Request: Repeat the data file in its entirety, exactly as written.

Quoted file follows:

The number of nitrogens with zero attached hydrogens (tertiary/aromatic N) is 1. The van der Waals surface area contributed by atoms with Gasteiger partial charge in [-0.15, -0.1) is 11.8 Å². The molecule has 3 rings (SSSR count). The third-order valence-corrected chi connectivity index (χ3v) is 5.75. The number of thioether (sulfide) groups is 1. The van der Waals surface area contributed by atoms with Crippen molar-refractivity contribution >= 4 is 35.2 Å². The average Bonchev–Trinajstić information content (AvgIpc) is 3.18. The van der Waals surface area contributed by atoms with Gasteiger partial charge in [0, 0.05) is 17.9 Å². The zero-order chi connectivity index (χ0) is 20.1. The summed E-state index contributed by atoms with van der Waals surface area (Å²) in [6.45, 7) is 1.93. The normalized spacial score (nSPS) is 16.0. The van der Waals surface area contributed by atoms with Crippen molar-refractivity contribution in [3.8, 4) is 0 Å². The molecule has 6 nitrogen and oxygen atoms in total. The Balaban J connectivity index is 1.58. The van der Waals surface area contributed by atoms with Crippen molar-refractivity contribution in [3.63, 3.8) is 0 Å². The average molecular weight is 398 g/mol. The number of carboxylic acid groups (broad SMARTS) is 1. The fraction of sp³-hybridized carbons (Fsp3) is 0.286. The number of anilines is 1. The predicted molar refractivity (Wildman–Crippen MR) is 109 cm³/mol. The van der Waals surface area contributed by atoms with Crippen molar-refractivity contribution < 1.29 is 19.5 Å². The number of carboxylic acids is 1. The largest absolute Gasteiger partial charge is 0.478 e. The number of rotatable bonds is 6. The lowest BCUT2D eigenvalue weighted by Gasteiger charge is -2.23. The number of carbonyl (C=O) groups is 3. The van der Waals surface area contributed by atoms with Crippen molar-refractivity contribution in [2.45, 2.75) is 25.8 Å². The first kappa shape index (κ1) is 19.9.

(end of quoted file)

The number of nitrogens with zero attached hydrogens (tertiary/aromatic N) is 1. The van der Waals surface area contributed by atoms with Gasteiger partial charge in [-0.15, -0.1) is 11.8 Å². The molecule has 3 rings (SSSR count). The third-order valence-corrected chi connectivity index (χ3v) is 5.75. The number of thioether (sulfide) groups is 1. The van der Waals surface area contributed by atoms with Crippen molar-refractivity contribution >= 4 is 35.2 Å². The average Bonchev–Trinajstić information content (AvgIpc) is 3.18. The van der Waals surface area contributed by atoms with Gasteiger partial charge in [0, 0.05) is 17.9 Å². The zero-order chi connectivity index (χ0) is 20.1. The summed E-state index contributed by atoms with van der Waals surface area (Å²) in [6.45, 7) is 1.93. The normalized spacial score (nSPS) is 16.0. The van der Waals surface area contributed by atoms with Crippen molar-refractivity contribution in [3.8, 4) is 0 Å². The molecule has 6 nitrogen and oxygen atoms in total. The Balaban J connectivity index is 1.58. The van der Waals surface area contributed by atoms with Crippen molar-refractivity contribution in [3.63, 3.8) is 0 Å². The average molecular weight is 398 g/mol. The number of carboxylic acid groups (broad SMARTS) is 1. The fraction of sp³-hybridized carbons (Fsp3) is 0.286. The number of anilines is 1. The predicted molar refractivity (Wildman–Crippen MR) is 109 cm³/mol. The van der Waals surface area contributed by atoms with Crippen molar-refractivity contribution < 1.29 is 19.5 Å². The number of carboxylic acids is 1. The largest absolute Gasteiger partial charge is 0.478 e. The number of rotatable bonds is 6. The lowest BCUT2D eigenvalue weighted by Gasteiger charge is -2.23. The number of carbonyl (C=O) groups is 3. The van der Waals surface area contributed by atoms with Crippen molar-refractivity contribution in [2.45, 2.75) is 25.8 Å². The first kappa shape index (κ1) is 19.9.